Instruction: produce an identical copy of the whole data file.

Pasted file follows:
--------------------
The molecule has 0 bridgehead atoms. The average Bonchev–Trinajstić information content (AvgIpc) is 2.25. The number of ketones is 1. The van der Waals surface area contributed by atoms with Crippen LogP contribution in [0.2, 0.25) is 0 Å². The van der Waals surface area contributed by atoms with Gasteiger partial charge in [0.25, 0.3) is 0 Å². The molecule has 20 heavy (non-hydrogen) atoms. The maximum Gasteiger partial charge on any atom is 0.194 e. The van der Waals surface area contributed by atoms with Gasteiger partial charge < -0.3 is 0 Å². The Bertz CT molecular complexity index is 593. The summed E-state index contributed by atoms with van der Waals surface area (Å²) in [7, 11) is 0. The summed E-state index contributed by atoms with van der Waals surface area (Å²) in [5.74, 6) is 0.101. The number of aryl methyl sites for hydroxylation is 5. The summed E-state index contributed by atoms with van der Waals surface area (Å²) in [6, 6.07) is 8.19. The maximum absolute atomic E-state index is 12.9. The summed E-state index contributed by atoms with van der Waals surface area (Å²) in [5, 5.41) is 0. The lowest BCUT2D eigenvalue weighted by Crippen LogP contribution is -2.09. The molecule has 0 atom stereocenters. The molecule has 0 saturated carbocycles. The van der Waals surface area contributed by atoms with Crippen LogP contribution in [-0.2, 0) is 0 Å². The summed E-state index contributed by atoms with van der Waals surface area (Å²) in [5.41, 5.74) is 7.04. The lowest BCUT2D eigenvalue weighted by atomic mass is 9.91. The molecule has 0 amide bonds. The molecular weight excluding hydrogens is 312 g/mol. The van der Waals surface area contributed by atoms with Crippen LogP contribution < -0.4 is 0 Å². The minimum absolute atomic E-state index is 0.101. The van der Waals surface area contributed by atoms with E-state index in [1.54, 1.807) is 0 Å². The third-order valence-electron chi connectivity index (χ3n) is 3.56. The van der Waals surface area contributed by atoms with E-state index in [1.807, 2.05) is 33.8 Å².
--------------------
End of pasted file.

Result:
The molecule has 0 bridgehead atoms. The average Bonchev–Trinajstić information content (AvgIpc) is 2.25. The number of ketones is 1. The van der Waals surface area contributed by atoms with Crippen LogP contribution in [0.2, 0.25) is 0 Å². The van der Waals surface area contributed by atoms with Gasteiger partial charge in [0.25, 0.3) is 0 Å². The molecule has 20 heavy (non-hydrogen) atoms. The maximum Gasteiger partial charge on any atom is 0.194 e. The van der Waals surface area contributed by atoms with Gasteiger partial charge < -0.3 is 0 Å². The Bertz CT molecular complexity index is 593. The summed E-state index contributed by atoms with van der Waals surface area (Å²) in [7, 11) is 0. The summed E-state index contributed by atoms with van der Waals surface area (Å²) in [5.74, 6) is 0.101. The number of aryl methyl sites for hydroxylation is 5. The summed E-state index contributed by atoms with van der Waals surface area (Å²) in [6, 6.07) is 8.19. The maximum absolute atomic E-state index is 12.9. The summed E-state index contributed by atoms with van der Waals surface area (Å²) in [5, 5.41) is 0. The lowest BCUT2D eigenvalue weighted by Crippen LogP contribution is -2.09. The molecule has 0 atom stereocenters. The molecule has 0 saturated carbocycles. The van der Waals surface area contributed by atoms with Crippen LogP contribution in [-0.2, 0) is 0 Å². The summed E-state index contributed by atoms with van der Waals surface area (Å²) in [5.41, 5.74) is 7.04. The lowest BCUT2D eigenvalue weighted by atomic mass is 9.91. The molecule has 0 amide bonds. The molecular weight excluding hydrogens is 312 g/mol. The van der Waals surface area contributed by atoms with Crippen LogP contribution < -0.4 is 0 Å². The minimum absolute atomic E-state index is 0.101. The van der Waals surface area contributed by atoms with E-state index in [1.54, 1.807) is 0 Å². The third-order valence-electron chi connectivity index (χ3n) is 3.56. The van der Waals surface area contributed by atoms with E-state index in [1.807, 2.05) is 33.8 Å².